GTLD-MOUGeneric Top Level Domains - Memorandum Of Understanding
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This policy essentially enacts "an international body of administrative `law' relating to the right to register trademarks as second-level domain names."(118) In order to use the policy, a challenger must prove that its trademark is "internationally known," not a regional mark.(119) The gTLD-MoU defines a trademark as "internationally known if it is registered in more than 35 countries in at least four `geographical regions,' without regard to its commercial significance, or lack thereof, in those countries."(120) The gTLD-MoU also provides further guidelines for the ACPs to follow that state that an internationally known mark is one "`known beyond a local area ...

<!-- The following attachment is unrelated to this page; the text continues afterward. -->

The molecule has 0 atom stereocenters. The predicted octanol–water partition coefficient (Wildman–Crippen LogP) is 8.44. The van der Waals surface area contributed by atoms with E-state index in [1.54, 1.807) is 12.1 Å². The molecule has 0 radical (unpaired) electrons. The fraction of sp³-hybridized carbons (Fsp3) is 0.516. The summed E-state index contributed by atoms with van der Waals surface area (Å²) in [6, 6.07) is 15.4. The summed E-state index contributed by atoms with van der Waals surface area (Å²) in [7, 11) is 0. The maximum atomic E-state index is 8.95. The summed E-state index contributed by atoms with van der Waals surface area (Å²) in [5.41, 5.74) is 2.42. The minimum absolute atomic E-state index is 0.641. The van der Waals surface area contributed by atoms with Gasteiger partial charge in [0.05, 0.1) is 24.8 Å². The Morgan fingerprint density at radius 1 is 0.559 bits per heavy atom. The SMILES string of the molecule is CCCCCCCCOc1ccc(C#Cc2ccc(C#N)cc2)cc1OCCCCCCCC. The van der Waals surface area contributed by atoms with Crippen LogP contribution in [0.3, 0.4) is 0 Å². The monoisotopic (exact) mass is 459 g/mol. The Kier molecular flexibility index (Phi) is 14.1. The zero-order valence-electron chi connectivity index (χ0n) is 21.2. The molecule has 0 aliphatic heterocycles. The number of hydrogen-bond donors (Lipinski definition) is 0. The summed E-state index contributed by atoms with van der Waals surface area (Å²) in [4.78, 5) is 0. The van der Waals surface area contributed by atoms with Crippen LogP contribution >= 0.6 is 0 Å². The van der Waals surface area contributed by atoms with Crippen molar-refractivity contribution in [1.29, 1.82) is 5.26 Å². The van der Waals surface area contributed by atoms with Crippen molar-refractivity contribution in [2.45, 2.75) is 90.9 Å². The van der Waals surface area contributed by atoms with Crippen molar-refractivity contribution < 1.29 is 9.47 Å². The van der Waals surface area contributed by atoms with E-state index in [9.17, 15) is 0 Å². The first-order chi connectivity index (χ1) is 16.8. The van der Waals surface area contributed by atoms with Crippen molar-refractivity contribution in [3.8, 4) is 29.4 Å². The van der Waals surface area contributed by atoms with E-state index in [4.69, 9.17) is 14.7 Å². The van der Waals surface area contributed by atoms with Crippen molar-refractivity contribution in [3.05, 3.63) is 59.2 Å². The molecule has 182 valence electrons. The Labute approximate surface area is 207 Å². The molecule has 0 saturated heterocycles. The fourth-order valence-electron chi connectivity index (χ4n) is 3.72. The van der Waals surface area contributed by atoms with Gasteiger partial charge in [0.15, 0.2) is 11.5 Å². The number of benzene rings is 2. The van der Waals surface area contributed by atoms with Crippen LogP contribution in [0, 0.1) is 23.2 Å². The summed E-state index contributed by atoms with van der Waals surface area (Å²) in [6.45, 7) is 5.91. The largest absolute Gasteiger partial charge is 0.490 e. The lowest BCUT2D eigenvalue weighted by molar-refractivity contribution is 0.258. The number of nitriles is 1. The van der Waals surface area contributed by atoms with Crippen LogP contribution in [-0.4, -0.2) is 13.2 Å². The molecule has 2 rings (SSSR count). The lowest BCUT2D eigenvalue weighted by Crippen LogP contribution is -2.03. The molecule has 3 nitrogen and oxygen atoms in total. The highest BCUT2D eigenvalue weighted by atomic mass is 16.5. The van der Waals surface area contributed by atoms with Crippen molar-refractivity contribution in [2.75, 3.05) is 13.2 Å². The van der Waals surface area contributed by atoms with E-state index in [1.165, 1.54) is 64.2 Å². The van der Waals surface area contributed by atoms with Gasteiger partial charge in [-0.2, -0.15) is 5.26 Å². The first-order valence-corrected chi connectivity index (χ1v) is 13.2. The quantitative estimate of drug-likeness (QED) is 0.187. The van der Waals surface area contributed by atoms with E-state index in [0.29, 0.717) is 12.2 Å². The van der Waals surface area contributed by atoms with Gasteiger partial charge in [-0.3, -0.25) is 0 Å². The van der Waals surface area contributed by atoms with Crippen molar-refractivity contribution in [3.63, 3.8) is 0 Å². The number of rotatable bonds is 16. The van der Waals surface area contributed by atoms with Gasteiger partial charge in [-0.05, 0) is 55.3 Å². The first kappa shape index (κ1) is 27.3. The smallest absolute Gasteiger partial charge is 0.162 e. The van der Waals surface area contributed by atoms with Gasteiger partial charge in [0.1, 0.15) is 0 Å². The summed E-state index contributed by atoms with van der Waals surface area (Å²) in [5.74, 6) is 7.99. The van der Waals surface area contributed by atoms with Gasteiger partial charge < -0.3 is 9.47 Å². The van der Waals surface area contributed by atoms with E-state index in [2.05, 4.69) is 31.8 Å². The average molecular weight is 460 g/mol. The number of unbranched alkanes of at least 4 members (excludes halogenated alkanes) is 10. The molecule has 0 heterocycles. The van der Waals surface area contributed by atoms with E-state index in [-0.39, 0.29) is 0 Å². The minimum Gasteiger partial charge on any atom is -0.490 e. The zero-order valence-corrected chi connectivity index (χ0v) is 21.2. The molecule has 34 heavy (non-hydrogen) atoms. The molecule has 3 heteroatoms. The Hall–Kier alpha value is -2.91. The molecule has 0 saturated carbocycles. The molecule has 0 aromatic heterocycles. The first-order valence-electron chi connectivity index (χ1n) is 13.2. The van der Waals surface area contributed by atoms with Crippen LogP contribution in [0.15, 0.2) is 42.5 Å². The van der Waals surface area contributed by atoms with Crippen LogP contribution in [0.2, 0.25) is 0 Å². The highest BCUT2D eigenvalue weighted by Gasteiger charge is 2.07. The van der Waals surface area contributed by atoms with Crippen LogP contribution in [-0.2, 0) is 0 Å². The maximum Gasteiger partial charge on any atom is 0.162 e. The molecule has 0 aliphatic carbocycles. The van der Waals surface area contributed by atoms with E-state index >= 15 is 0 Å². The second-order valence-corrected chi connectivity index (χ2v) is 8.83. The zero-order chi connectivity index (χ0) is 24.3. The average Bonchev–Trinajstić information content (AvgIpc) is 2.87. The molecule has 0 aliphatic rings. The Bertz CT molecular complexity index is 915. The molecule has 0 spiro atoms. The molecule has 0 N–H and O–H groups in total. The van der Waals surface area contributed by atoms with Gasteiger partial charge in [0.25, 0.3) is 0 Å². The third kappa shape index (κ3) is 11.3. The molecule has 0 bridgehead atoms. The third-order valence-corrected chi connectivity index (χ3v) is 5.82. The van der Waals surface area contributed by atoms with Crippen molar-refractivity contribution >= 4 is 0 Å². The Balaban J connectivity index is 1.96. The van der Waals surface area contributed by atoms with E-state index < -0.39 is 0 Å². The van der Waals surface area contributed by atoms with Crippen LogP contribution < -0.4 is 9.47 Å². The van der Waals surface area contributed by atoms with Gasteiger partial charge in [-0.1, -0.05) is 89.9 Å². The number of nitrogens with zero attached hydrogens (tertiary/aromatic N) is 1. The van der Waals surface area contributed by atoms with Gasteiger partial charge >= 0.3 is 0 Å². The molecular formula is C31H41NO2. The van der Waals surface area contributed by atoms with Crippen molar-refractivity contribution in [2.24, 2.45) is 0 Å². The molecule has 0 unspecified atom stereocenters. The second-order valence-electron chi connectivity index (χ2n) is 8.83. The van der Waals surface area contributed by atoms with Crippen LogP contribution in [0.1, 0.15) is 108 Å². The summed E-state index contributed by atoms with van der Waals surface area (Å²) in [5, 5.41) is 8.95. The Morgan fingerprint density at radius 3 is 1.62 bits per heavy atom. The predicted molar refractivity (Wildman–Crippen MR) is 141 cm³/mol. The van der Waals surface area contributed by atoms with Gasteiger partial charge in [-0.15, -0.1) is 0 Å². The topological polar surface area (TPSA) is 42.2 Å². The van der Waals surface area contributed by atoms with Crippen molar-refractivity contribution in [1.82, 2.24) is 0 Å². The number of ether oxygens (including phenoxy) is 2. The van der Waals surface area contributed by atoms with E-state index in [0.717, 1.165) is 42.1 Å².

Since its release, the gTLD-MoU has been signed by more than 150 entities that support the necessary reforms to the registration system.(126) There is no question that it is one of the broadest and most developed proposals for revamping the current domain name system.
government announced in the White Paper that it would not implement new gTLDs at this time, and would instead leave that decision to the new corporation.(142) Despite this declaration, it appears that new gTLDs suggested by the gTLD-MoU will go into effect in March 1999.(143)
Without the signatures of IANA and ISOC members to establish the gTLD-MoU, can it ever be a legal document?